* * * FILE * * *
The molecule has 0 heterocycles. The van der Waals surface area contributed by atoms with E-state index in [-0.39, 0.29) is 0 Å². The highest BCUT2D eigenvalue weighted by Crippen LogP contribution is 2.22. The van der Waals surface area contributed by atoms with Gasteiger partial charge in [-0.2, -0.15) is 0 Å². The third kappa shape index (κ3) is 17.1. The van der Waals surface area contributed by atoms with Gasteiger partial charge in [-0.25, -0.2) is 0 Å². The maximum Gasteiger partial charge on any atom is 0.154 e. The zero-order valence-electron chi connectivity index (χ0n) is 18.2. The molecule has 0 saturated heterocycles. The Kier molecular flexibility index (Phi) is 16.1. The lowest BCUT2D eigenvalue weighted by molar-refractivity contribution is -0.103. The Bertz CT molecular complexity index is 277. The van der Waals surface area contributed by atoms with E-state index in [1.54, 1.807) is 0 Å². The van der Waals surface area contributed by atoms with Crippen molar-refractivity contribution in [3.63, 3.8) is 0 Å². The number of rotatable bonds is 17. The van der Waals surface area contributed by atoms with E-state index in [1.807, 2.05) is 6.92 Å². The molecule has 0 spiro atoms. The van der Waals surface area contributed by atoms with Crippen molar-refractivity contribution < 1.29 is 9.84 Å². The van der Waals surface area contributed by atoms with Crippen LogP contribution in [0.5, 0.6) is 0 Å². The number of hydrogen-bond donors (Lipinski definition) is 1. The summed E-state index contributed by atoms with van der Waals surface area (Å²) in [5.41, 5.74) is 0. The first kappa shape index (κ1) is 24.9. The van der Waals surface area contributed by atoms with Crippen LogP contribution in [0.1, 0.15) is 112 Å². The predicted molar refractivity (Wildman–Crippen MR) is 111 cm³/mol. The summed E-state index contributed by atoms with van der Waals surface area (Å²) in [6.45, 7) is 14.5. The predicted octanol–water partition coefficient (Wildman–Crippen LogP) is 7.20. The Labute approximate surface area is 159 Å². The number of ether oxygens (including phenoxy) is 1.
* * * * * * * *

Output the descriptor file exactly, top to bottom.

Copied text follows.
The molecule has 0 heterocycles. The van der Waals surface area contributed by atoms with E-state index in [-0.39, 0.29) is 0 Å². The highest BCUT2D eigenvalue weighted by Crippen LogP contribution is 2.22. The van der Waals surface area contributed by atoms with Gasteiger partial charge in [-0.2, -0.15) is 0 Å². The third kappa shape index (κ3) is 17.1. The van der Waals surface area contributed by atoms with Gasteiger partial charge in [-0.25, -0.2) is 0 Å². The maximum Gasteiger partial charge on any atom is 0.154 e. The zero-order valence-electron chi connectivity index (χ0n) is 18.2. The molecule has 0 saturated heterocycles. The Kier molecular flexibility index (Phi) is 16.1. The lowest BCUT2D eigenvalue weighted by molar-refractivity contribution is -0.103. The Bertz CT molecular complexity index is 277. The van der Waals surface area contributed by atoms with E-state index in [1.54, 1.807) is 0 Å². The van der Waals surface area contributed by atoms with Crippen molar-refractivity contribution in [3.63, 3.8) is 0 Å². The number of rotatable bonds is 17. The van der Waals surface area contributed by atoms with E-state index in [1.807, 2.05) is 6.92 Å². The molecule has 0 spiro atoms. The van der Waals surface area contributed by atoms with Crippen molar-refractivity contribution < 1.29 is 9.84 Å². The van der Waals surface area contributed by atoms with Crippen LogP contribution in [0.5, 0.6) is 0 Å². The number of hydrogen-bond donors (Lipinski definition) is 1. The summed E-state index contributed by atoms with van der Waals surface area (Å²) in [5.41, 5.74) is 0. The first kappa shape index (κ1) is 24.9. The van der Waals surface area contributed by atoms with Crippen LogP contribution in [0.1, 0.15) is 112 Å². The predicted molar refractivity (Wildman–Crippen MR) is 111 cm³/mol. The summed E-state index contributed by atoms with van der Waals surface area (Å²) in [6.45, 7) is 14.5. The predicted octanol–water partition coefficient (Wildman–Crippen LogP) is 7.20. The Labute approximate surface area is 159 Å². The number of ether oxygens (including phenoxy) is 1.